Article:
Removal of Directors in Private Company Singapore
The directors of a private company in Singapore hold key positions in the management of daily activities. However, a company may need to remove a director from the position under the following circumstances.
- Breach of duties
- Poor personal conduct
- Involvement in any type of corporate scandal
- Poor management resulting in subpar performance of a company
In a private company of Singapore, the shareholders can remove a director. However, this procedure has to be performed in accordance to a company’s constitution. According to Section 152(9) of CA, a company’s shareholders can remove the director by ordinary resolution in two scenarios.
- More than 50% of the votes are in favour of removal.
- There is no contrary provision in the constitution.
The shareholders need to give a written notice of 14 days to the director. However, it is possible to waive this requirement if the decision of removal is accepted by more than 95% of the votes.
An ordinary resolution will even be useful for the removal of a private company’s director in Singapore if a company has adopted the entire Model Constitution. The constitution of a private company may even specify additional conditions/requirements for the removal of director. For example, a special resolution may mention that more than 75% votes are required in order to remove a director.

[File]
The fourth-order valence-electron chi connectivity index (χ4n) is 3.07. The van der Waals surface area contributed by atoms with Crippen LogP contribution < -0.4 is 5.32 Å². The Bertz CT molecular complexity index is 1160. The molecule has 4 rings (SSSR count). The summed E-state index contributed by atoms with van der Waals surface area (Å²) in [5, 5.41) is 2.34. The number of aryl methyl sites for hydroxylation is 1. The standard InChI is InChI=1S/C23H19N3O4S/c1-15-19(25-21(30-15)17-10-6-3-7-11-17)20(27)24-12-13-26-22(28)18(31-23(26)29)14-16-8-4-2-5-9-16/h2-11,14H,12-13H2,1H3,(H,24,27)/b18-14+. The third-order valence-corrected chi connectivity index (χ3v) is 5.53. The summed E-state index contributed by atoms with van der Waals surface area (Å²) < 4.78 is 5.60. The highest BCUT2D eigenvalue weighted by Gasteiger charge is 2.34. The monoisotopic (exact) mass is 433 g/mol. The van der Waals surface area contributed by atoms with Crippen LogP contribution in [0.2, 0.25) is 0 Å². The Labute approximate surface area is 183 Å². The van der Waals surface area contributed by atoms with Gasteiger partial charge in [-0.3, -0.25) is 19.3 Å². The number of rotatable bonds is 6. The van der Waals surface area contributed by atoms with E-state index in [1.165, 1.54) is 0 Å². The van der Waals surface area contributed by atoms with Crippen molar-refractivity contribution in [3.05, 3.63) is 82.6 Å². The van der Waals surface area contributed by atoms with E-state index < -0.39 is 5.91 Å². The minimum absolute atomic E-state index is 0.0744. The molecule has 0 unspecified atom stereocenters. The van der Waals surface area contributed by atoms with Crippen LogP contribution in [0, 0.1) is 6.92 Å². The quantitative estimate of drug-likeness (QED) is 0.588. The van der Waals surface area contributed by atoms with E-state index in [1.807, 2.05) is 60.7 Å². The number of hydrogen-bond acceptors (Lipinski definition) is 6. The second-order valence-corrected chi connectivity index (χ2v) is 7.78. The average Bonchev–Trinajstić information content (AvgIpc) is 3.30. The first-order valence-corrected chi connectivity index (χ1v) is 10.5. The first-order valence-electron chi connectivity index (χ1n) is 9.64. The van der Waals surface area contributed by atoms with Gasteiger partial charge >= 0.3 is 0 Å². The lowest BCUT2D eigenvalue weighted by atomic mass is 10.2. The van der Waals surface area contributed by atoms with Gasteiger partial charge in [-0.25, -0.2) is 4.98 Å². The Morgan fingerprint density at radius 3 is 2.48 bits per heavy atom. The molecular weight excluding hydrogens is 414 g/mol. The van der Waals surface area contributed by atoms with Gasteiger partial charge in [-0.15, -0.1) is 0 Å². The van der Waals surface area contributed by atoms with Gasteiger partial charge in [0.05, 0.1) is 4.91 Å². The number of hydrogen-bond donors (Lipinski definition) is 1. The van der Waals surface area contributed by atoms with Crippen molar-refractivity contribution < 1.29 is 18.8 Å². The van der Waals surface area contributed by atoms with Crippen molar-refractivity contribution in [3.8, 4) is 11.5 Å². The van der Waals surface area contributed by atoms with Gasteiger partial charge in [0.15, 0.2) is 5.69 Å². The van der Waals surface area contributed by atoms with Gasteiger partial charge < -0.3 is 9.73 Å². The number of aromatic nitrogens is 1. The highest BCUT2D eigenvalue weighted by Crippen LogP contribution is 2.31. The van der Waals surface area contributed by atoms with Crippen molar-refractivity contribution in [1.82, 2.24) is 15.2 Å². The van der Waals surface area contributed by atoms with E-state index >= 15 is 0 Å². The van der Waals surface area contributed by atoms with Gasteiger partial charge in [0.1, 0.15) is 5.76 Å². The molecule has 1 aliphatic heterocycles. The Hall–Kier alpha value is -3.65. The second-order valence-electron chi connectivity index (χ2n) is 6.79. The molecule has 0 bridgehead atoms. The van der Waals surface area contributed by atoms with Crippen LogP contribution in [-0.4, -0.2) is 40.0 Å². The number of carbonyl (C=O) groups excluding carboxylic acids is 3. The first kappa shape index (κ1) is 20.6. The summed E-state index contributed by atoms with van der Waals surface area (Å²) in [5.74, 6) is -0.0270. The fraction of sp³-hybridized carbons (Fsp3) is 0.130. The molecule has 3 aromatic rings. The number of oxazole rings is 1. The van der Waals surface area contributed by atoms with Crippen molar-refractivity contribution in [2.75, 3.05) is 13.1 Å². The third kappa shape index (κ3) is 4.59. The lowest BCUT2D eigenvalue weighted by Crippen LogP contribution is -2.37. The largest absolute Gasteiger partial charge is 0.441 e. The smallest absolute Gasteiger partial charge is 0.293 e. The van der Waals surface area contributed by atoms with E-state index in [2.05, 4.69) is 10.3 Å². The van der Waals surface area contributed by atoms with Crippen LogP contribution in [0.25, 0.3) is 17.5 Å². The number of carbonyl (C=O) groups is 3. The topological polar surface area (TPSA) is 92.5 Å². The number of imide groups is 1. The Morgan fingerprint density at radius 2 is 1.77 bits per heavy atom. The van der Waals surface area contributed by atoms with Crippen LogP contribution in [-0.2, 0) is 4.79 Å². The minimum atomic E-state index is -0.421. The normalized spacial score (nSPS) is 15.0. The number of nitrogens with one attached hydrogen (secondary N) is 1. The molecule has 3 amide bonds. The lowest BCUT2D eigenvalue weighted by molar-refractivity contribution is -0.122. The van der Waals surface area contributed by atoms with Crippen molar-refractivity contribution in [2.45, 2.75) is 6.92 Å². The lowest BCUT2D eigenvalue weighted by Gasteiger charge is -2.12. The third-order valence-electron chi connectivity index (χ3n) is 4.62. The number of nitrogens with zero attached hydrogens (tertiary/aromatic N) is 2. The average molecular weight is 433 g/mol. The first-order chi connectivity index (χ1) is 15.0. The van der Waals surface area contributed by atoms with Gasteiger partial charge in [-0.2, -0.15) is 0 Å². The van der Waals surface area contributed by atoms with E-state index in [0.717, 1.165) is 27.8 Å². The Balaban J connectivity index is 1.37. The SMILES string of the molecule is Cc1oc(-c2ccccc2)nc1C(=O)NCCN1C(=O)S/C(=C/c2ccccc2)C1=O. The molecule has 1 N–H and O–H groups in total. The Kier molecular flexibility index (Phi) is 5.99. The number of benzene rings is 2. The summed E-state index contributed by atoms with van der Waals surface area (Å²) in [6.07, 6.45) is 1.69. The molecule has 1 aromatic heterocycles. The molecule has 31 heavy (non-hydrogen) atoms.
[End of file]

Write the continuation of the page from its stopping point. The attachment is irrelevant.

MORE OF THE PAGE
A private company’s shareholders have to convene a general meeting in order to start the process. The shareholders have to vote in this meeting (in favour or against the removal) and have to pass a resolution. If there is a clause in a company’s constitution with regards to the removal of a director under special circumstances, then a director can be removed without requiring the votes of the shareholders.
Mr. Pankaj Kumar is a member of ICAI (Indian Institute of Chartered Accountants of India) since 2002. He has over 17 years of experience in cross border advisory, international taxation, structured finance, trade finance and management consulting. At IMC Group, he primarily manages Client Advisory, Relationship Management & Business Development amongst group strategies.
This article does not constitute legal advice.
The opinions expressed in the column above represent the author’s own.